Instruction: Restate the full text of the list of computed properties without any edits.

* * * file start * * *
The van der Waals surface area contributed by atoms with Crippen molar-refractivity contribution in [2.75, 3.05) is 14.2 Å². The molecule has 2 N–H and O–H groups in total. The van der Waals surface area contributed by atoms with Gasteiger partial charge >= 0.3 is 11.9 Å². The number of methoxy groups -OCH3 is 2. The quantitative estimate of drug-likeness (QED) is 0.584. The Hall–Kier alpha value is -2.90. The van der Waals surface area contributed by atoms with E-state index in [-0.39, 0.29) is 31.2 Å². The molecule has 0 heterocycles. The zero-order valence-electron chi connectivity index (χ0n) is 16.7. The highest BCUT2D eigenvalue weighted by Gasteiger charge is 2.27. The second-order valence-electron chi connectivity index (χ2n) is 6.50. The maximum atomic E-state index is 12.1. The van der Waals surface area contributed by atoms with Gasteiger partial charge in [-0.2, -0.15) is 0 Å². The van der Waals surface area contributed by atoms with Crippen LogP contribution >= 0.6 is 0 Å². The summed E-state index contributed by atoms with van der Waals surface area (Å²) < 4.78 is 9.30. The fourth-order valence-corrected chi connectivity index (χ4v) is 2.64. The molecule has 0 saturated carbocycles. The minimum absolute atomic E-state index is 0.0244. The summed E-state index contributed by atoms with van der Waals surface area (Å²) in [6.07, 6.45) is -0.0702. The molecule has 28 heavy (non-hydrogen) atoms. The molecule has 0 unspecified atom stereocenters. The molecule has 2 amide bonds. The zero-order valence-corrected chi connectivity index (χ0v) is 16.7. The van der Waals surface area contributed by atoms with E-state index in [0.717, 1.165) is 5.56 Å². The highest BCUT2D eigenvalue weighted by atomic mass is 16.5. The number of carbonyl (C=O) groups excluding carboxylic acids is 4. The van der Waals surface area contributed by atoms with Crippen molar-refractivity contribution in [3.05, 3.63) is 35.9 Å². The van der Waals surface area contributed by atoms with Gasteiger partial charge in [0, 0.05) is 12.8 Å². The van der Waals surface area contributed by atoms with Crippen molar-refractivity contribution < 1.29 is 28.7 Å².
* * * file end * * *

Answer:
The van der Waals surface area contributed by atoms with Crippen molar-refractivity contribution in [2.75, 3.05) is 14.2 Å². The molecule has 2 N–H and O–H groups in total. The van der Waals surface area contributed by atoms with Gasteiger partial charge >= 0.3 is 11.9 Å². The number of methoxy groups -OCH3 is 2. The quantitative estimate of drug-likeness (QED) is 0.584. The Hall–Kier alpha value is -2.90. The van der Waals surface area contributed by atoms with E-state index in [-0.39, 0.29) is 31.2 Å². The molecule has 0 heterocycles. The zero-order valence-electron chi connectivity index (χ0n) is 16.7. The highest BCUT2D eigenvalue weighted by Gasteiger charge is 2.27. The second-order valence-electron chi connectivity index (χ2n) is 6.50. The maximum atomic E-state index is 12.1. The van der Waals surface area contributed by atoms with Gasteiger partial charge in [-0.2, -0.15) is 0 Å². The van der Waals surface area contributed by atoms with Crippen LogP contribution >= 0.6 is 0 Å². The summed E-state index contributed by atoms with van der Waals surface area (Å²) < 4.78 is 9.30. The fourth-order valence-corrected chi connectivity index (χ4v) is 2.64. The molecule has 0 saturated carbocycles. The minimum absolute atomic E-state index is 0.0244. The summed E-state index contributed by atoms with van der Waals surface area (Å²) in [6.07, 6.45) is -0.0702. The molecule has 28 heavy (non-hydrogen) atoms. The molecule has 0 unspecified atom stereocenters. The molecule has 2 amide bonds. The zero-order valence-corrected chi connectivity index (χ0v) is 16.7. The van der Waals surface area contributed by atoms with E-state index in [0.717, 1.165) is 5.56 Å². The highest BCUT2D eigenvalue weighted by atomic mass is 16.5. The number of carbonyl (C=O) groups excluding carboxylic acids is 4. The van der Waals surface area contributed by atoms with Crippen molar-refractivity contribution in [3.05, 3.63) is 35.9 Å². The van der Waals surface area contributed by atoms with Gasteiger partial charge in [0, 0.05) is 12.8 Å². The van der Waals surface area contributed by atoms with Crippen molar-refractivity contribution < 1.29 is 28.7 Å².